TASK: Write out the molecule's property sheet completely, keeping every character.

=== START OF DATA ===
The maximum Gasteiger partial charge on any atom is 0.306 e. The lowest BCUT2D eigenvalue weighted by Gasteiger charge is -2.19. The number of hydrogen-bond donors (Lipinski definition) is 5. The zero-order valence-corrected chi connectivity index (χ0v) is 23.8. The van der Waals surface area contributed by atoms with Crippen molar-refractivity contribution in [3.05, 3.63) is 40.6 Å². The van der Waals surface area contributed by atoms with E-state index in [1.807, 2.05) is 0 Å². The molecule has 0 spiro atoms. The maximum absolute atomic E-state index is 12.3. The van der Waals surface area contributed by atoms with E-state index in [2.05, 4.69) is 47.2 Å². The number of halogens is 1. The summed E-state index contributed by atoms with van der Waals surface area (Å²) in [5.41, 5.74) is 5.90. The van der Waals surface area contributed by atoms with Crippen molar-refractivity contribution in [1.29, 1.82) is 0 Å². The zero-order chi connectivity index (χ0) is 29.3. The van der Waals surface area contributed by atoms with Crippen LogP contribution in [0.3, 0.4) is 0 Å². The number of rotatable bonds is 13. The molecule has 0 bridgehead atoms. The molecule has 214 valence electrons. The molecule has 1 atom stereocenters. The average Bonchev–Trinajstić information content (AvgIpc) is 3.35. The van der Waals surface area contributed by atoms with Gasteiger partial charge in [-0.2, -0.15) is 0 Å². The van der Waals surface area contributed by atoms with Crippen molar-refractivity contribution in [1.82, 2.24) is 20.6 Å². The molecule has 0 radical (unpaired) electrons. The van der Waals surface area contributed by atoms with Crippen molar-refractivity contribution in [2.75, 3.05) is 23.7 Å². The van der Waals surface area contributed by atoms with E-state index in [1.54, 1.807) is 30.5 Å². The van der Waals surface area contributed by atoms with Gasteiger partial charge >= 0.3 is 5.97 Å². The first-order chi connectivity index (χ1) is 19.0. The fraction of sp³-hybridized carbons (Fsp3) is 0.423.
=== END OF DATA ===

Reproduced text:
The maximum Gasteiger partial charge on any atom is 0.306 e. The lowest BCUT2D eigenvalue weighted by Gasteiger charge is -2.19. The number of hydrogen-bond donors (Lipinski definition) is 5. The zero-order valence-corrected chi connectivity index (χ0v) is 23.8. The van der Waals surface area contributed by atoms with Crippen molar-refractivity contribution in [3.05, 3.63) is 40.6 Å². The van der Waals surface area contributed by atoms with E-state index in [1.807, 2.05) is 0 Å². The molecule has 0 spiro atoms. The maximum absolute atomic E-state index is 12.3. The van der Waals surface area contributed by atoms with E-state index in [2.05, 4.69) is 47.2 Å². The number of halogens is 1. The summed E-state index contributed by atoms with van der Waals surface area (Å²) in [5.41, 5.74) is 5.90. The van der Waals surface area contributed by atoms with Crippen molar-refractivity contribution in [1.29, 1.82) is 0 Å². The zero-order chi connectivity index (χ0) is 29.3. The van der Waals surface area contributed by atoms with Crippen LogP contribution in [0.3, 0.4) is 0 Å². The number of rotatable bonds is 13. The molecule has 0 bridgehead atoms. The molecule has 214 valence electrons. The molecule has 1 atom stereocenters. The average Bonchev–Trinajstić information content (AvgIpc) is 3.35. The van der Waals surface area contributed by atoms with Gasteiger partial charge in [-0.2, -0.15) is 0 Å². The van der Waals surface area contributed by atoms with Crippen molar-refractivity contribution in [1.82, 2.24) is 20.6 Å². The molecule has 0 radical (unpaired) electrons. The van der Waals surface area contributed by atoms with Crippen molar-refractivity contribution in [2.75, 3.05) is 23.7 Å². The van der Waals surface area contributed by atoms with E-state index in [1.54, 1.807) is 30.5 Å². The van der Waals surface area contributed by atoms with Gasteiger partial charge >= 0.3 is 5.97 Å². The first-order chi connectivity index (χ1) is 19.0. The fraction of sp³-hybridized carbons (Fsp3) is 0.423.